Death takes an encore With its new album, Spiritual Mental Physical, the Detroit proto-punk trio known in the mid’70s as Death has a sequel to its unlikely debut CD, ... For the Whole World to See — which was postponed for about 35 years.
One of the saddest commentaries on the music of the ’70s is that about the only racially integrated bands that anyone remembers are Frank Zappa’s The Mothers of Invention and the Village People. For all the great sounds that came out of the Me Decade, the ugly truth was that this was a period of segregation. For the most part, white people played “rock” — and awful singer-songwriter dreck — while black people played soul and funk — disco and rap coming later in the decade.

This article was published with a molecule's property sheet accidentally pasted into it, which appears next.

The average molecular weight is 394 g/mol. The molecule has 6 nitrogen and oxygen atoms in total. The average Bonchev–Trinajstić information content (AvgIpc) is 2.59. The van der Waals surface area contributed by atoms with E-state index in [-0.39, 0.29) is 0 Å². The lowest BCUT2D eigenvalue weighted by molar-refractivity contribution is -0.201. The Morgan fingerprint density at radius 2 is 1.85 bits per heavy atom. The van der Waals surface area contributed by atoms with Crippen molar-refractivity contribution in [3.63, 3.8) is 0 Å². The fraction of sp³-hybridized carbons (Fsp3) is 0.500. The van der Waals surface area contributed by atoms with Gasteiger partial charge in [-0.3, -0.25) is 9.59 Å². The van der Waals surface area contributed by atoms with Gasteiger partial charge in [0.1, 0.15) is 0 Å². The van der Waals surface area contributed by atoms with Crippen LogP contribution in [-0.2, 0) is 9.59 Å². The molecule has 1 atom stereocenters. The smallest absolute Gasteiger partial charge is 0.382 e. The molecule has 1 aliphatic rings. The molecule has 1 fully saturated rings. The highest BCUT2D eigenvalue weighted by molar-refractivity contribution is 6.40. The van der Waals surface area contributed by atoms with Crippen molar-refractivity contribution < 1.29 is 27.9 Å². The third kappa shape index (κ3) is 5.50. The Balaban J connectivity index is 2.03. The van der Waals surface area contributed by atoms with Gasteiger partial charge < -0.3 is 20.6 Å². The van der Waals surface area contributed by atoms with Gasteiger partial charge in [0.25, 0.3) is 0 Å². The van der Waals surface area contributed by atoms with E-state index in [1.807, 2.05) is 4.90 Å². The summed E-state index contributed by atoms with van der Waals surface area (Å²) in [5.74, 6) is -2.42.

That’s why, in the early ’80s, a band like The BusBoys was refreshing — though it was telling that many considered the group a novelty. As The BusBoys sang in “Did You See Me”: “Bet you never heard music like this by spades.”
But, of course, there were exceptions. One was a band from Detroit called Death. No, you wouldn’t have heard the group on the radio, at least not back then. “We didn’t fit in at all,” bass player and singer Bobby Hackney said in an interview with NPR last year. “The rock bands that we identified with ... we didn’t hang out with those guys. We were in the inner city, on the east side, in the black community. Most of the bands were doing stuff like Al Green; Earth, Wind & Fire; The Isley Brothers. Being in the black community and having a rock band, people just looked at us like we was weird. After we got done with a song, instead of cheering and clapping, people would just be looking at us.” Death identified with Michigan groups and performers like The